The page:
Friday, 6 April 2012

Source found for 1 chemical in dead cat; others a mystery

JAMAICA — Vermilion County health officials have discovered the source of one of the toxic chemicals found in a dead cat in Jamaica.

But the mystery of how this cat got sick and how nine other animals died continues.

Vermilion County Health Department Environmental Health Director Douglas Toole said he learned Wednesday that a cat who had been found to have toxic chemicals in its system received some of those chemicals when it was put down by a veterinarian.

But lab technicians at Michigan State University still found a toxic amount of a household medication not used by the veterinarian in the cat's system.

Toole said that a locally owned cat was convulsing, salivating and suffering from diarrhea when it was found by Vermilion County animal control workers in Jamaica on Feb. 22.

Toole said the cat was taken to Stateline Hillcrest Small Animal Hospital in rural Danville, where a veterinarian decided to euthanize the cat to end its suffering.

The cat was then sent to Michigan State University for toxicology testing. It was found to have both pentobarbital and salicylic acid in its system.

Pentobarbital is a drug sometimes used by veterinarians to put down dogs or cats. Toole said it is typically only found in an injectable form.

According to a report from Michigan State University, salicylic acid is a medication used in the removal of warts, to ease aches and reduce fevers. The report said the substance can be toxic in large quantities.

This cat is among 10 animals, mostly pets, discovered ill or dead in this Vermilion County community since mid-February.

According to Toole, four dogs were found dead between Feb. 19 and 22.

When J.R. Mosay of the Vermilion County Animal Control Department investigated the area on Feb. 22, he also found this cat and a dead skunk.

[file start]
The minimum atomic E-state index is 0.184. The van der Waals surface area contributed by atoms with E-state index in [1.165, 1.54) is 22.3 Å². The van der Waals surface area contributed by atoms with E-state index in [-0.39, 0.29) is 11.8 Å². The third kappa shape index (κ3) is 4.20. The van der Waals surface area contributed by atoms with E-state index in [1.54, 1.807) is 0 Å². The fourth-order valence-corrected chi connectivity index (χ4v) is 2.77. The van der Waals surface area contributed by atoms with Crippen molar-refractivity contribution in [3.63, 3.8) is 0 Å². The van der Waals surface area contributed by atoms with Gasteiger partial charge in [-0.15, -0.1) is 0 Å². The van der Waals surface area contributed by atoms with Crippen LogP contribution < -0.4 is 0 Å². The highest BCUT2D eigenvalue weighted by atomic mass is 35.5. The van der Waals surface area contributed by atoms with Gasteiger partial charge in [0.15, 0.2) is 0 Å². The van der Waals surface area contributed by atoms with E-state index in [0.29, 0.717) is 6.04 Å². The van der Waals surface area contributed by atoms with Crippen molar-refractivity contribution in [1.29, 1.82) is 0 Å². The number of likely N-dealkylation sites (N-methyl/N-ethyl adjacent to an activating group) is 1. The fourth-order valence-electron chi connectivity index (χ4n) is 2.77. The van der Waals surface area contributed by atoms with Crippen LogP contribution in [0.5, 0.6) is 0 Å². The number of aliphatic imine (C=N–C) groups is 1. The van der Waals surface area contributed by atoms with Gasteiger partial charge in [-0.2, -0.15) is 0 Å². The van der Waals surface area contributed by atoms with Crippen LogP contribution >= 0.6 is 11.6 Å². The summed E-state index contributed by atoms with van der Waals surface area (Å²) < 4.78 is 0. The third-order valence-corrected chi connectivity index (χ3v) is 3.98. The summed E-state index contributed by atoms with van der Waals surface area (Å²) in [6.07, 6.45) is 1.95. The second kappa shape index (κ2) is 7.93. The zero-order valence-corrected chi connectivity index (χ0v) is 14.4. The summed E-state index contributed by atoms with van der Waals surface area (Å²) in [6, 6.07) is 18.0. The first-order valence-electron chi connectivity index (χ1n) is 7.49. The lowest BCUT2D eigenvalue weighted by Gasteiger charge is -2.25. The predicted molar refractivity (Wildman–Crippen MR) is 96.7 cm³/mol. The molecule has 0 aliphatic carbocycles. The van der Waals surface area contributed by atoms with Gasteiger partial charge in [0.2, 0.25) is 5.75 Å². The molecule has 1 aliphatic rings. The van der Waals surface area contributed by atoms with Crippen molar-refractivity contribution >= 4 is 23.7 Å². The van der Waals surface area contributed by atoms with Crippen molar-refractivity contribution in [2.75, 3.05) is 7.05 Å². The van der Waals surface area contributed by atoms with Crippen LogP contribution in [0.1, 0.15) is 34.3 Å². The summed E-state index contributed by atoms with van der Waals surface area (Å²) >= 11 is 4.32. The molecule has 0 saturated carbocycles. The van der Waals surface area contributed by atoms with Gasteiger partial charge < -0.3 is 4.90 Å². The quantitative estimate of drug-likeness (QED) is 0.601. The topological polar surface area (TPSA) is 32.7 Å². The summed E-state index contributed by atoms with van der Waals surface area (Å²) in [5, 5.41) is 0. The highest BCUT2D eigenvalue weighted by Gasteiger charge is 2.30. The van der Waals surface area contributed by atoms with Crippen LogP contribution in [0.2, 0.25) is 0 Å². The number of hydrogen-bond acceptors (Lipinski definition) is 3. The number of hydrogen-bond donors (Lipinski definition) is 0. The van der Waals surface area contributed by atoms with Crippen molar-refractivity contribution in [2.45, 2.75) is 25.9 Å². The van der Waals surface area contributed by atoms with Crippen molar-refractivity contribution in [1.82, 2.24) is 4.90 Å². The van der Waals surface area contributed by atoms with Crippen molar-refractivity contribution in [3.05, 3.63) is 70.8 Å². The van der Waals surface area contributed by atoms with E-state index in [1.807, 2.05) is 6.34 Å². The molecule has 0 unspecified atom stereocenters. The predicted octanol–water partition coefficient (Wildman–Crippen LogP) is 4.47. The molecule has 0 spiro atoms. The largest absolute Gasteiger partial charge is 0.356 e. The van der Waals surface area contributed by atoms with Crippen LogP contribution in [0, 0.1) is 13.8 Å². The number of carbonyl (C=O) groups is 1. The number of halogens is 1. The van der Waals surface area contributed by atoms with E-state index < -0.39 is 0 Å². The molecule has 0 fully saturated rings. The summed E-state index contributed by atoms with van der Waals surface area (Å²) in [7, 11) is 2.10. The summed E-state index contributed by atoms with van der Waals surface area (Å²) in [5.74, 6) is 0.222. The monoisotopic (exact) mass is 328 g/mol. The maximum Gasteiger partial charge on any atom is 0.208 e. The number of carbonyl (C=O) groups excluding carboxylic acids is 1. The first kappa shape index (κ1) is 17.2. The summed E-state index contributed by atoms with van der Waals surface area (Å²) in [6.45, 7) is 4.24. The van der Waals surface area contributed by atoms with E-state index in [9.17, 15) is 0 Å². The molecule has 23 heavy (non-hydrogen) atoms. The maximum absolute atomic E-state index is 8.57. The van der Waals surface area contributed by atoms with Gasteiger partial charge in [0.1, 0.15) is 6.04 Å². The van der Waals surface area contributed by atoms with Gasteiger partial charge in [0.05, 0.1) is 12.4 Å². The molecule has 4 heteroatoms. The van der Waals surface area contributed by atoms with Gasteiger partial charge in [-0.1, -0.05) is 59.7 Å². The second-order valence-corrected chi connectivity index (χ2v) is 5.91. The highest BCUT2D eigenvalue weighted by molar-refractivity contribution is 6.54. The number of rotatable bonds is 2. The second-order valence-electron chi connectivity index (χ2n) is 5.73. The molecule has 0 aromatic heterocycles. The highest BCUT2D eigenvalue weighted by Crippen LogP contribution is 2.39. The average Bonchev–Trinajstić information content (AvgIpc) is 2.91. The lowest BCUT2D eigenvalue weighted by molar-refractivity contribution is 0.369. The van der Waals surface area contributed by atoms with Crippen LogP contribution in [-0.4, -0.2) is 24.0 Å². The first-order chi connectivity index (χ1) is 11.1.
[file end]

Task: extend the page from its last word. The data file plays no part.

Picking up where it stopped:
Mosay took the cat to the veterinarian in rural Danville, where it was put down.

One week later, Mosay found a fifth dead dog on Jamaica's north side.

Then, on March 14, three starlings were found dead on the northwest side of Jamaica. Two of them were sent to the College of Veterinary Medicine at the University of Illinois, which determined that neither had West Nile Virus or an infectious disease.

The birds were then forwarded to Michigan State University, where tests indicated they died from exposure to carbofuran, a pesticide sometimes used by farmers to control pests on a variety of crops.

Then the dead cat and one of the dead dogs, a female rat terrier, were taken to Michigan State University for toxicology testing.

According to Toole, the rat terrier was found to have the insecticide carbofuran in her system, as well as a trace of strychnine and a trace of pentobarbital.

According to the Michigan State University report, "Strychnine is extremely poisonous. It is chiefly used in poison baits for rodents."

Toole said on Wednesday that the rat tarrier either directly ate the carbofuran or ate a portion of a bird that had eaten carbofuran.

"The cat's stomach was empty, according to the toxicology results," Toole said. "We can't say for certain it ate a bird, but it seems possible."

Toole said that no toxicology tests were performed on four of the dogs, the skunk and one of the three birds.

"We may never know what caused the four dogs or the skunk to die," Toole said. "And we may never know for sure how the two birds and the dog and the cat came to ingest the various toxic chemicals they had in their system."

Toole said his office will continue to monitor the situation.

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